pill cutting changes the market for hair-loss drugs
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Pill cutting changes the market for hair-loss drugs

Faced with the prospect of thinning hair and the reality of the high price of the hair-loss drug Propecia, some men are turning to a riskier alternative. Most insurance companies won’t cover Propecia, which contains 1mg of the testosterone blocker finasteride. They will however cover Proscar, an identical drug manufactured in 5mg pills to treat an enlarged prostate. While a one-month supply of Proscar costs only $5, a similar supply of Propecia can cost ten times as much. Some men suffering from hair loss are convincing their doctors to prescribe Proscar, planning to cut the pill in half to treat their condition. Some call this practice insurance fraud; others call it common sense.

Proscar was developed by Merck in the mid-1990s to fight enlarged prostate. In the course of their study, researchers realized that the pill had an added benefit; it stopped hair loss and even promoted hair growth. Merck introduced a 1mg dose of finasteride as Propecia in 1997 and sales have been strong ever since. In 2004, Propecia generated $270 million for Merck; sales of Proscar reached $733 million.

Merck calls the use of Proscar to treat hair loss an “off label” use, and has made public statements clarifying that the two pills are intended to treat very different problems. Most insurance companies do not cover off label prescriptions, but admit it is difficult to crack down on such usage.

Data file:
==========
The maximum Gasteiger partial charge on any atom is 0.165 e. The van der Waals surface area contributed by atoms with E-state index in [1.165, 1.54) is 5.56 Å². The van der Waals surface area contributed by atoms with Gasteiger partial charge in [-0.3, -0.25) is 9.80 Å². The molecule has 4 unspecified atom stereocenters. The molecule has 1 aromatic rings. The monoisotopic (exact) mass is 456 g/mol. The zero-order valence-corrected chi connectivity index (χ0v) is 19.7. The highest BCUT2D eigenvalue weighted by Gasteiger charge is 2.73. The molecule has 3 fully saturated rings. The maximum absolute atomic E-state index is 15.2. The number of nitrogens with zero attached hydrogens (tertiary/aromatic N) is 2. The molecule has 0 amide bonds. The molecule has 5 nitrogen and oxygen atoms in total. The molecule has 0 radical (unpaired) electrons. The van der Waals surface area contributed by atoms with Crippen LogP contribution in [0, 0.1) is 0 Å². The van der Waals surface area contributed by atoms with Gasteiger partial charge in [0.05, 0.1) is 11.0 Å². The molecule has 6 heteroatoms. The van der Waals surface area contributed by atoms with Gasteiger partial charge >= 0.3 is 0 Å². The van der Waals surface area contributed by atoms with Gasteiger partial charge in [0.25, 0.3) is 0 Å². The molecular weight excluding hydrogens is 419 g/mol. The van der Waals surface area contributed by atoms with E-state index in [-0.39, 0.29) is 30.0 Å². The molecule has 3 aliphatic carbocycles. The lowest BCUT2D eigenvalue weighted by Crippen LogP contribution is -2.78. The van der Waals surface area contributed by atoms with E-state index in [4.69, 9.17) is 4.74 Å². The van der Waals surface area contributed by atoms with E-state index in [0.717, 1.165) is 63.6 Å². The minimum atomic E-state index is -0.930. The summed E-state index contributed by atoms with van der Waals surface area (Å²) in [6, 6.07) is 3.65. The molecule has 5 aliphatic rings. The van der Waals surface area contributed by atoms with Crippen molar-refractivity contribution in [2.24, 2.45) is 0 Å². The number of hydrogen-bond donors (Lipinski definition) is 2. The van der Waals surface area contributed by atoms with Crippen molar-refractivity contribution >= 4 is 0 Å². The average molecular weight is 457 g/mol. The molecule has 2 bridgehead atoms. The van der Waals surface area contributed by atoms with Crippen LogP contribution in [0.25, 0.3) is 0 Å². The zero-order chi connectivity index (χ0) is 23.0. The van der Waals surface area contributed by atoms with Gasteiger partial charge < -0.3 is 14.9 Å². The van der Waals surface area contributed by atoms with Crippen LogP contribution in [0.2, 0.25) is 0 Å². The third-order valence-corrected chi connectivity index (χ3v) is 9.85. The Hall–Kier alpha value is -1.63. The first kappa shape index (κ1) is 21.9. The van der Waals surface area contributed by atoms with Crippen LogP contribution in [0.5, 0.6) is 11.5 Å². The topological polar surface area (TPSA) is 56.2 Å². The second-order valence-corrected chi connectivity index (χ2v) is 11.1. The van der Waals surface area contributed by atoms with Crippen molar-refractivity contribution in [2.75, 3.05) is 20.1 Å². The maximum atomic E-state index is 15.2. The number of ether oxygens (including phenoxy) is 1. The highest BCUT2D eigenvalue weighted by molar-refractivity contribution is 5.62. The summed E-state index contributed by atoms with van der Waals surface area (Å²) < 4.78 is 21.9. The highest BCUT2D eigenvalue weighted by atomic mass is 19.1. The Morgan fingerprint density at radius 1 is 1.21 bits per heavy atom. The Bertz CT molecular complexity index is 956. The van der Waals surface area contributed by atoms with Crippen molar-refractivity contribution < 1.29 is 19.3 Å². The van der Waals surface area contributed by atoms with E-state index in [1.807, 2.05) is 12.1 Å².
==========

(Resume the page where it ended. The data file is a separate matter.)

While doctors who prescribe Proscar try to get their patients to cut Proscar into four pieces, most patients only cut the pills in half, resulting in a daily dose of 2.5mg (as opposed to Propecia’s 1mg per tablet). Merck is concerned because there is no way to ensure each section of the cut pill contains the same amount of active medication. They claim the pill cutting also poses a risk to others, as women who are pregnant or thinking of becoming pregnant are at high risk for a certain birth defect if they come into contact with finasteride. Risks aside, until the prices equalize, many men are likely to use Proscar in place of Propecia to treat hair loss.

Propecia and Proscar are the trade marks of Merck.

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